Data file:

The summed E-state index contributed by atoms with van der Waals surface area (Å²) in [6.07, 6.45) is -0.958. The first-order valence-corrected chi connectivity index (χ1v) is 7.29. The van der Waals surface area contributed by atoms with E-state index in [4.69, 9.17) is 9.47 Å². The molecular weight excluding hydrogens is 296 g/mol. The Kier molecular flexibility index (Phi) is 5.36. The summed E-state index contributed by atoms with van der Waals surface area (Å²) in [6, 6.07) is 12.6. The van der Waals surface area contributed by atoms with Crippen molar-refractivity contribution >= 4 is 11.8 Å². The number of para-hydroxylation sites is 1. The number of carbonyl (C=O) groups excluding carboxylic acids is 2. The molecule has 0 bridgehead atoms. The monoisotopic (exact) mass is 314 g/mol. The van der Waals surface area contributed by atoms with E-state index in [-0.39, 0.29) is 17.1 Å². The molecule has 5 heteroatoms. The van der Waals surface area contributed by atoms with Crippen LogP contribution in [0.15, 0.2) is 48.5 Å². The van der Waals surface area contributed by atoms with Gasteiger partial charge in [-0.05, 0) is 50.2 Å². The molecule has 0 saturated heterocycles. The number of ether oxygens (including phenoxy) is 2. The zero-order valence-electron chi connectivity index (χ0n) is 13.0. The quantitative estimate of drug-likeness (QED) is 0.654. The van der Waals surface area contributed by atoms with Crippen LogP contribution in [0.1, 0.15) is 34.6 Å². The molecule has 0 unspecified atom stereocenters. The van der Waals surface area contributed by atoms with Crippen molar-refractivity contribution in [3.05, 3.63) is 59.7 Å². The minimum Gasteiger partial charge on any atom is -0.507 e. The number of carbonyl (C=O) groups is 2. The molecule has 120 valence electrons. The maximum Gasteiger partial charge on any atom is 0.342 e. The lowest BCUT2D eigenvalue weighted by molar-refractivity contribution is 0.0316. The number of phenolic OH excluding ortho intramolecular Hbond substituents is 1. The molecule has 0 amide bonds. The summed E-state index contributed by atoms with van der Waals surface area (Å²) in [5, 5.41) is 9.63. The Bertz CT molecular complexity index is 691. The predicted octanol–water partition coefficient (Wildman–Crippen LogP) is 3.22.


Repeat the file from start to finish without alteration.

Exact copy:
The summed E-state index contributed by atoms with van der Waals surface area (Å²) in [6.07, 6.45) is -0.958. The first-order valence-corrected chi connectivity index (χ1v) is 7.29. The van der Waals surface area contributed by atoms with E-state index in [4.69, 9.17) is 9.47 Å². The molecular weight excluding hydrogens is 296 g/mol. The Kier molecular flexibility index (Phi) is 5.36. The summed E-state index contributed by atoms with van der Waals surface area (Å²) in [6, 6.07) is 12.6. The van der Waals surface area contributed by atoms with Crippen molar-refractivity contribution >= 4 is 11.8 Å². The number of para-hydroxylation sites is 1. The number of carbonyl (C=O) groups excluding carboxylic acids is 2. The molecule has 0 bridgehead atoms. The monoisotopic (exact) mass is 314 g/mol. The van der Waals surface area contributed by atoms with E-state index in [-0.39, 0.29) is 17.1 Å². The molecule has 5 heteroatoms. The van der Waals surface area contributed by atoms with Crippen LogP contribution in [0.15, 0.2) is 48.5 Å². The van der Waals surface area contributed by atoms with Gasteiger partial charge in [-0.05, 0) is 50.2 Å². The molecule has 0 saturated heterocycles. The number of ether oxygens (including phenoxy) is 2. The zero-order valence-electron chi connectivity index (χ0n) is 13.0. The quantitative estimate of drug-likeness (QED) is 0.654. The van der Waals surface area contributed by atoms with Crippen LogP contribution in [0.1, 0.15) is 34.6 Å². The molecule has 0 unspecified atom stereocenters. The van der Waals surface area contributed by atoms with Crippen molar-refractivity contribution in [3.05, 3.63) is 59.7 Å². The minimum Gasteiger partial charge on any atom is -0.507 e. The number of carbonyl (C=O) groups is 2. The molecule has 120 valence electrons. The maximum Gasteiger partial charge on any atom is 0.342 e. The lowest BCUT2D eigenvalue weighted by molar-refractivity contribution is 0.0316. The number of phenolic OH excluding ortho intramolecular Hbond substituents is 1. The molecule has 0 amide bonds. The summed E-state index contributed by atoms with van der Waals surface area (Å²) in [5, 5.41) is 9.63. The Bertz CT molecular complexity index is 691. The predicted octanol–water partition coefficient (Wildman–Crippen LogP) is 3.22.